The last few years have seen a significant change in how many users interact with their IT systems. While once they would be solely restricted to a fixed desktop machine, now even the smallest companies bring in multiple laptops, smartphones and tablets for their users, so a single employee may interact with many devices over the course of their day.
For large enterprises, this can quickly become a severe management headache. With hundreds or even thousands of employees all using multiple devices thanks to policies such as BYOD, keeping track of who is accessing what services from where can quickly become impossible. Meanwhile, the costs associated with managing so many devices can quickly add up. Therefore, solutions to bring this back under control are a must.
Why virtualize your operations?
Virtualization is often seen as the answer to many of these challenges. In a more fluid, mobile-focused world, conducting operations using virtual desktop machines can offer a much more streamlined, efficient way of working.
Because the operating system is separated from the client device used to access it, this allows individuals within the business to access critical data and applications from wherever they are, on whatever device they have access to at the time.
It's especially useful for firms that operate at multiple locations, as it removes the need to deploy desktop infrastructure at every office. Virtual infrastructure not only enables your employees to be more productive, but it reduces the cost of hardware and allows firms to be more flexible in how they operate.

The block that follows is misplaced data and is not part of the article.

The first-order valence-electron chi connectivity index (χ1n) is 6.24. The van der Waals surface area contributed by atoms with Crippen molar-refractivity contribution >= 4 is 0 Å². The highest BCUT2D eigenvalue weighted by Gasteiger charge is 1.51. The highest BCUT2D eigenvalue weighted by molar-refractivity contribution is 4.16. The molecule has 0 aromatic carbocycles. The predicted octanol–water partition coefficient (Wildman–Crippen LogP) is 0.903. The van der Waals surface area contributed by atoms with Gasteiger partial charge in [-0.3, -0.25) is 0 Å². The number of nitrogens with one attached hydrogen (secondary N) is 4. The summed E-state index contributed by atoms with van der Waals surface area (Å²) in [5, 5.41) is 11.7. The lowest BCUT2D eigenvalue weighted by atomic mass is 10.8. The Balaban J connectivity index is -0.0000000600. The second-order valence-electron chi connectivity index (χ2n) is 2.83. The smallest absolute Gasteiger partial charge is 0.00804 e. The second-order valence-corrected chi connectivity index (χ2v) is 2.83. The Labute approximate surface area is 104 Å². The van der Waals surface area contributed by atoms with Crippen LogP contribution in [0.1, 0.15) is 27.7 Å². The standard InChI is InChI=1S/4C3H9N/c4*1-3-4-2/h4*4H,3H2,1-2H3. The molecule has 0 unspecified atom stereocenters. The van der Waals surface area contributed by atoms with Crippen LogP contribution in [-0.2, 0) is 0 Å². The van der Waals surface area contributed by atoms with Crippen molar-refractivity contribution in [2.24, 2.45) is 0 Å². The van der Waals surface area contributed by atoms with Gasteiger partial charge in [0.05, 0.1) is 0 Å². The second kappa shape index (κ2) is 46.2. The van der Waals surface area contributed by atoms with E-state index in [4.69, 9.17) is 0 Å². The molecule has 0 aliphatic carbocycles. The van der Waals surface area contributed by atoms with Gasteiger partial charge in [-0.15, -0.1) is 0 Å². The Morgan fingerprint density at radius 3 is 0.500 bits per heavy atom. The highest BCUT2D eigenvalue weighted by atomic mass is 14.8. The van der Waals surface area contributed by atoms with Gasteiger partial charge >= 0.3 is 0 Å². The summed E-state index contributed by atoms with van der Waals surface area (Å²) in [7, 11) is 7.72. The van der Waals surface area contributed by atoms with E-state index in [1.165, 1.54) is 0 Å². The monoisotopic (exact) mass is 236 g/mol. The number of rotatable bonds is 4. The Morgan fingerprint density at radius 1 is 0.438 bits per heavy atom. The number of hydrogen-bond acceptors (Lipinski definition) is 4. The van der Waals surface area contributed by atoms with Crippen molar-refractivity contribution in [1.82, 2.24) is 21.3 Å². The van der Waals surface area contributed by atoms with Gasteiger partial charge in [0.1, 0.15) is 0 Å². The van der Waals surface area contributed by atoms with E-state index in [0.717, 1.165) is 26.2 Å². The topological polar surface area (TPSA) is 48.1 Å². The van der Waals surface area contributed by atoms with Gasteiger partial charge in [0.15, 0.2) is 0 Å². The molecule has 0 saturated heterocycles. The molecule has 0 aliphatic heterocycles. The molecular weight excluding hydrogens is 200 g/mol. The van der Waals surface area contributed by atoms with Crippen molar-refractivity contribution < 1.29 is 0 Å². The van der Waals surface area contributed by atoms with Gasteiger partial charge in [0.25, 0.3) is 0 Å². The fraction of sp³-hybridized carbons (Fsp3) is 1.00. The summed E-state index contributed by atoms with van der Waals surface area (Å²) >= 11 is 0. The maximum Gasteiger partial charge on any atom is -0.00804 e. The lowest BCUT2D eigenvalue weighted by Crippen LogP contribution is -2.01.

VDI: what are the benefits?
The most familiar form of virtualization for many businesses will be virtual desktop infrastructure, or VDI. This technology has been around for many years and is often viewed as synonymous with virtualization as a whole, as it has long been the only practical solution available to businesses.
VDI offers organizations a number of advantages. As the servers used for the solutions are managed centrally by the business in its own data center, IT teams have complete control over their virtual environment. Hardware, software, licensing and deployment are all managed internally, and as the entire system runs within the firm's network, issues such as latency are minimal.
On the other hand, VDIs can be complex and costly to set up and manage, and require a hands-on approach with dedicated IT staff to handle any maintenance and contingencies in the event of an issue.
However, VDIs are no longer the only option for virtualization. An increasingly-popular option is now cloud-based Desktop-as-a-Service (DaaS) technology. As the name suggests, this takes the management of the virtual environment out of the hands of the IT department and uses hosted cloud computing technology to deliver services to users.
Compared with VDI, it allows IT teams to leave the development and deployment of the virtual network up to the provider, which is particularly useful for companies where resources are stretched. DaaS also promises easier scalability than VDI, as it’s typically procured on a subscription basis with the company paying for a specified number of seats. Therefore, it can be easily added to as the business grows, or scaled back if needed, so the enterprise isn’t spending any more than absolutely necessary on these services.
The trade-off for this convenience and ease-of-use is that firms may have less control over the finer details of the services, while it’s also dependent on a strong internet connection, which may make it a riskier proposition if businesses intend to use it for mission-critical activities or those that depend on real-time data and actions.
Making the right decision: 5 key areas to consider
Both VDI and DaaS promise higher productivity, greater mobility and cost savings over traditional desktop environments. But they each have their own pros and cons, so it's important to look carefully at all the options when deciding which is right for you. Here are a few factors you need to keep in mind.
The ease of management is one of the major advantages of DaaS over VDI. With a hosted cloud solution, all the necessary infrastructure is handled by the provider, leaving IT teams free to focus on the applications themselves.